The Royal United Services Institute also warns that Russia might destabilise Moldova to tie down Ukrainian forces, assist its own military logistics, counter the growing pro-European sensibilities and show that support for Kyiv has wider consequences.
Moscow’s concern over Moldova has been bubbling since November 2020 when voters threw out a pro-Kremlin president and turned to Western-educated leaders who promised to tackle corruption.
Vladimir Voronin, a veteran Communist Party chief who was Moldova’s president for eight years, recently claimed that people driven to despair have the right to revolt in the face of ‘the current dictatorial regime’.
Meanwhile, Russian intelligence, having warned Putin about Russia’s declining influence in Moldova, hopes to exploit the economic fallout of the war which has seen spiralling energy prices, loss of exports and a huge influx of refugees over Ukraine’s border.
The Bulgarian government has urged its citizens to leave Moldova amid widespread claims that families are starting to flee potential conflict, with Ukraine having blocked roads by the border and some military-age men in Transnistria already leaving to avoid conscription. A grandmother is seen talking to her grandchild in Moldova
‘We struggle with everything in terms of prices, money, opportunities – and now with various forms of Russian aggression,’ said Silvia Ursul, 32, an environmentalist in Chisinau. ‘It is taking a toll on my mental health.’
Like many others, Ursul compares the situation with Europe’s build-up to World War Two.
‘The Kremlin will do whatever it takes to destabilise us and take us back to the Dark Ages.
‘It’s so tragic – I don’t see any hope for the best.’
Valeriu Gushan, 36, a welder and military reservist, said he is worried that Putin will oust the Moldovan government with the help of collaborators – and that his country’s leaders are not preparing their people to fight back in the face of an existential threat.
He said: ‘I fear the government won’t give us the weapons to protect ourselves from the Russians.’
Meanwhile, the Bulgarian government has urged its citizens to leave Moldova amid widespread claims that families are starting to flee potential conflict, with Ukraine having blocked roads by the border and some military-age men in Transnistria already leaving to avoid conscription.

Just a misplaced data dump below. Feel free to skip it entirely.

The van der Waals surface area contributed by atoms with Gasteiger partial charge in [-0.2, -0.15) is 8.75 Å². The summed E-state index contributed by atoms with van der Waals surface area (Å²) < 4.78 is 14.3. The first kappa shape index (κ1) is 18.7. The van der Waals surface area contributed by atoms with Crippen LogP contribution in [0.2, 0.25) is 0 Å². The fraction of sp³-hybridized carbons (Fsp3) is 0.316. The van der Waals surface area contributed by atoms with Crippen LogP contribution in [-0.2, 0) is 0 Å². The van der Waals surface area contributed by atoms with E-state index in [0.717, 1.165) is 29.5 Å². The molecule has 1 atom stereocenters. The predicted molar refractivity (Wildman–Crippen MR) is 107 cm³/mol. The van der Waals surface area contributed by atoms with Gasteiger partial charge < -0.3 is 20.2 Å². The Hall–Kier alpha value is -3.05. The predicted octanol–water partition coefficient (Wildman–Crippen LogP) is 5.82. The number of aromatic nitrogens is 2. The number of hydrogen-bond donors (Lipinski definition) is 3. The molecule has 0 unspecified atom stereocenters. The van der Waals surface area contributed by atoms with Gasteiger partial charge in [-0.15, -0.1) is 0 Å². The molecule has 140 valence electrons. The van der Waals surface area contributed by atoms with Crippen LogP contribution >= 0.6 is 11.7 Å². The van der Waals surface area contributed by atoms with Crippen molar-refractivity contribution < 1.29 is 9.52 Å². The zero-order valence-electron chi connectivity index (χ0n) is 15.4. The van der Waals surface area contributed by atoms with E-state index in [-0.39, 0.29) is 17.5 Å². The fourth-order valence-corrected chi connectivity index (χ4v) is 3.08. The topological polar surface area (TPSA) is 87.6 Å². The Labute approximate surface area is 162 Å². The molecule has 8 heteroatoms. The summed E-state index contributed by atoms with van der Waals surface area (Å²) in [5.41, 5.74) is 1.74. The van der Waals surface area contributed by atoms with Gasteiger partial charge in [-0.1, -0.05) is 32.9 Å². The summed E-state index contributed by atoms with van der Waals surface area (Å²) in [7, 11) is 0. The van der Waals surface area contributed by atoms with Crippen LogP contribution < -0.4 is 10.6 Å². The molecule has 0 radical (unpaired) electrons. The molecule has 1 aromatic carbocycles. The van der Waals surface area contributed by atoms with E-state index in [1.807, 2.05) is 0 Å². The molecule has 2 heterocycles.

‘People are under constant stress and don’t know what to do next,’ said Ekaterina, a hotel manager in Transnistria’s capital.
‘There are so many negative scenarios. I hope we won’t have to hide in the bomb shelters that city services are preparing for us. We try to continue with our normal lives – although we are sitting on a powder keg.’
Despite the power of Russian propaganda in oligarch-dominated Transnistria, analysts hope its leaders and citizens will seek to avoid conflict after seeing the destruction inflicted on Ukrainian cities such as Kharkiv and Mariupol.
Alexei Tulbure, Moldova’s former ambassador to the United Nations, believes that a Kremlin attack from Transnistria on Odesa, just 25 miles along the coast, could backfire since its inferior troops from the enclave would be crushed by battle-hardened Ukrainian defence forces.
‘Ukraine would be happy since it would eliminate this Russian threat quickly,’ he said. However, Tulbure added that there is a risk that any attack on Moldova could drag in Romania, which has deep historic and cultural ties to his nation. Many people in both Moldova and Transnistria have Romanian passports.
‘They would be under huge pressure to intervene – and this might give the green light for Nato,’ he said.
This week, the EU pledged to ‘significantly increase’ military support. During a visit to Chisinau, Charles Michel, president of the European Council, tweeted: ‘Transnistria should not be used as a Trojan horse to further exacerbate tensions in the region.’
Tulbure, who is collecting oral histories from elderly Moldovans with memories from the 1940s of Stalin’s deportations to Siberia and the genocidal slaughter of Jews, sees hideous parallels between Putin’s actions and these past horrors.
‘We are witnessing the same sort of propaganda techniques to dehumanise people, the same sort of rape and murder being carried out by soldiers – and it is astounding that it’s coming from one of the victor countries in the Second World War.
‘I fear that Putin’s war has killed the Russia that existed in the Moldovan soul,’ he added, shaking his head sadly.
Additional reporting by Kate Baklitskaya